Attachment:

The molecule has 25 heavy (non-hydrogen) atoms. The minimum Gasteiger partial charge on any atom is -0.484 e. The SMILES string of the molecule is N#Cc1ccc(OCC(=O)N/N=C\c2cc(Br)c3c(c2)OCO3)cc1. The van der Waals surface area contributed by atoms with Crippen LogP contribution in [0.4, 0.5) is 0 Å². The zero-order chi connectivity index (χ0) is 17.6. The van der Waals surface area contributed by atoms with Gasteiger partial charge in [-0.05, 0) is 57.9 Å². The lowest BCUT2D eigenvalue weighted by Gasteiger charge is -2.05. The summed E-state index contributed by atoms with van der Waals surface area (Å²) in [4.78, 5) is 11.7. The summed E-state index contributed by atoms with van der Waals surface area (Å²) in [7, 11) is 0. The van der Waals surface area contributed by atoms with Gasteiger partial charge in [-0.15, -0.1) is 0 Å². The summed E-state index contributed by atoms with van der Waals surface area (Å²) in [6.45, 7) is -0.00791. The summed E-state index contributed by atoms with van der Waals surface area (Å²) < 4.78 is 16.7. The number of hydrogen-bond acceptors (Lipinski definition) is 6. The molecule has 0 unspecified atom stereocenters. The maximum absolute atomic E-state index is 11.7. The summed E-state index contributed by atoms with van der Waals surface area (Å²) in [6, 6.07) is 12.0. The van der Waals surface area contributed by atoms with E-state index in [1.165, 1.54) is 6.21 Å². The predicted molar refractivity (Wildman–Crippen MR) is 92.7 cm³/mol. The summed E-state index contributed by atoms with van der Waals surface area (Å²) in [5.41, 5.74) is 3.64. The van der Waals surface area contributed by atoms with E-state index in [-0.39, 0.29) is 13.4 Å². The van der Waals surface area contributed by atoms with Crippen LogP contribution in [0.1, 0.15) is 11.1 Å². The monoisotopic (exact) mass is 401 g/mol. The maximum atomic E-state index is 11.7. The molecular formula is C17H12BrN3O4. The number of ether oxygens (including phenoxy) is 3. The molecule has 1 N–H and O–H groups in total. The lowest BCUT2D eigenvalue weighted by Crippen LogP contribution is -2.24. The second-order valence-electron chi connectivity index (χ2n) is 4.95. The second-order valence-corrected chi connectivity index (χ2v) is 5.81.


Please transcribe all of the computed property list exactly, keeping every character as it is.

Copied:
The molecule has 25 heavy (non-hydrogen) atoms. The minimum Gasteiger partial charge on any atom is -0.484 e. The SMILES string of the molecule is N#Cc1ccc(OCC(=O)N/N=C\c2cc(Br)c3c(c2)OCO3)cc1. The van der Waals surface area contributed by atoms with Crippen LogP contribution in [0.4, 0.5) is 0 Å². The zero-order chi connectivity index (χ0) is 17.6. The van der Waals surface area contributed by atoms with Gasteiger partial charge in [-0.05, 0) is 57.9 Å². The lowest BCUT2D eigenvalue weighted by Gasteiger charge is -2.05. The summed E-state index contributed by atoms with van der Waals surface area (Å²) in [4.78, 5) is 11.7. The summed E-state index contributed by atoms with van der Waals surface area (Å²) in [7, 11) is 0. The van der Waals surface area contributed by atoms with Gasteiger partial charge in [-0.15, -0.1) is 0 Å². The summed E-state index contributed by atoms with van der Waals surface area (Å²) in [6.45, 7) is -0.00791. The summed E-state index contributed by atoms with van der Waals surface area (Å²) < 4.78 is 16.7. The number of hydrogen-bond acceptors (Lipinski definition) is 6. The molecule has 0 unspecified atom stereocenters. The maximum absolute atomic E-state index is 11.7. The summed E-state index contributed by atoms with van der Waals surface area (Å²) in [6, 6.07) is 12.0. The van der Waals surface area contributed by atoms with E-state index in [1.165, 1.54) is 6.21 Å². The predicted molar refractivity (Wildman–Crippen MR) is 92.7 cm³/mol. The summed E-state index contributed by atoms with van der Waals surface area (Å²) in [5.41, 5.74) is 3.64. The van der Waals surface area contributed by atoms with E-state index in [-0.39, 0.29) is 13.4 Å². The van der Waals surface area contributed by atoms with Crippen LogP contribution in [0.1, 0.15) is 11.1 Å². The monoisotopic (exact) mass is 401 g/mol. The maximum atomic E-state index is 11.7. The molecular formula is C17H12BrN3O4. The number of ether oxygens (including phenoxy) is 3. The molecule has 1 N–H and O–H groups in total. The lowest BCUT2D eigenvalue weighted by Crippen LogP contribution is -2.24. The second-order valence-electron chi connectivity index (χ2n) is 4.95. The second-order valence-corrected chi connectivity index (χ2v) is 5.81.